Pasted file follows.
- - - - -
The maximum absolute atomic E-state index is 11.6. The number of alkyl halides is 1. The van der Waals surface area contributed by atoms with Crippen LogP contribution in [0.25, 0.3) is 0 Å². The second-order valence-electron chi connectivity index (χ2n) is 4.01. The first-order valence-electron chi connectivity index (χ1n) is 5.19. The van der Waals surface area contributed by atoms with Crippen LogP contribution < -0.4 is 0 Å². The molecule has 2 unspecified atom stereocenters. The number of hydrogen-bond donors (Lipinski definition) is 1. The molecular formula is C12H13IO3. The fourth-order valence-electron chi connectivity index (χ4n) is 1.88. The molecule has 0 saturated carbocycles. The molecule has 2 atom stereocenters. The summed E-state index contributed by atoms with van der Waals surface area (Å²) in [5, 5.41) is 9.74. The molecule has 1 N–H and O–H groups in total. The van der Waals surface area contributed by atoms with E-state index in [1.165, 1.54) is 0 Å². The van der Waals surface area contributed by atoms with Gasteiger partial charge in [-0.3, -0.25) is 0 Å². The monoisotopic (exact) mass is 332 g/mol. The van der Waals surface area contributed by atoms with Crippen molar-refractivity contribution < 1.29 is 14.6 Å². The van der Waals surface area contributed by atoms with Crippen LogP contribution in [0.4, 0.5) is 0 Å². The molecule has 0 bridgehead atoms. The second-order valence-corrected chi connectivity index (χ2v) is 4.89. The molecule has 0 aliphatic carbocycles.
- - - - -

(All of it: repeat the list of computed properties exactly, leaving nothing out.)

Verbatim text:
The maximum absolute atomic E-state index is 11.6. The number of alkyl halides is 1. The van der Waals surface area contributed by atoms with Crippen LogP contribution in [0.25, 0.3) is 0 Å². The second-order valence-electron chi connectivity index (χ2n) is 4.01. The first-order valence-electron chi connectivity index (χ1n) is 5.19. The van der Waals surface area contributed by atoms with Crippen LogP contribution < -0.4 is 0 Å². The molecule has 2 unspecified atom stereocenters. The number of hydrogen-bond donors (Lipinski definition) is 1. The molecular formula is C12H13IO3. The fourth-order valence-electron chi connectivity index (χ4n) is 1.88. The molecule has 0 saturated carbocycles. The molecule has 2 atom stereocenters. The summed E-state index contributed by atoms with van der Waals surface area (Å²) in [5, 5.41) is 9.74. The molecule has 1 N–H and O–H groups in total. The van der Waals surface area contributed by atoms with E-state index in [1.165, 1.54) is 0 Å². The van der Waals surface area contributed by atoms with Gasteiger partial charge in [-0.3, -0.25) is 0 Å². The monoisotopic (exact) mass is 332 g/mol. The van der Waals surface area contributed by atoms with Crippen molar-refractivity contribution < 1.29 is 14.6 Å². The van der Waals surface area contributed by atoms with Crippen LogP contribution in [0.4, 0.5) is 0 Å². The molecule has 0 bridgehead atoms. The second-order valence-corrected chi connectivity index (χ2v) is 4.89. The molecule has 0 aliphatic carbocycles.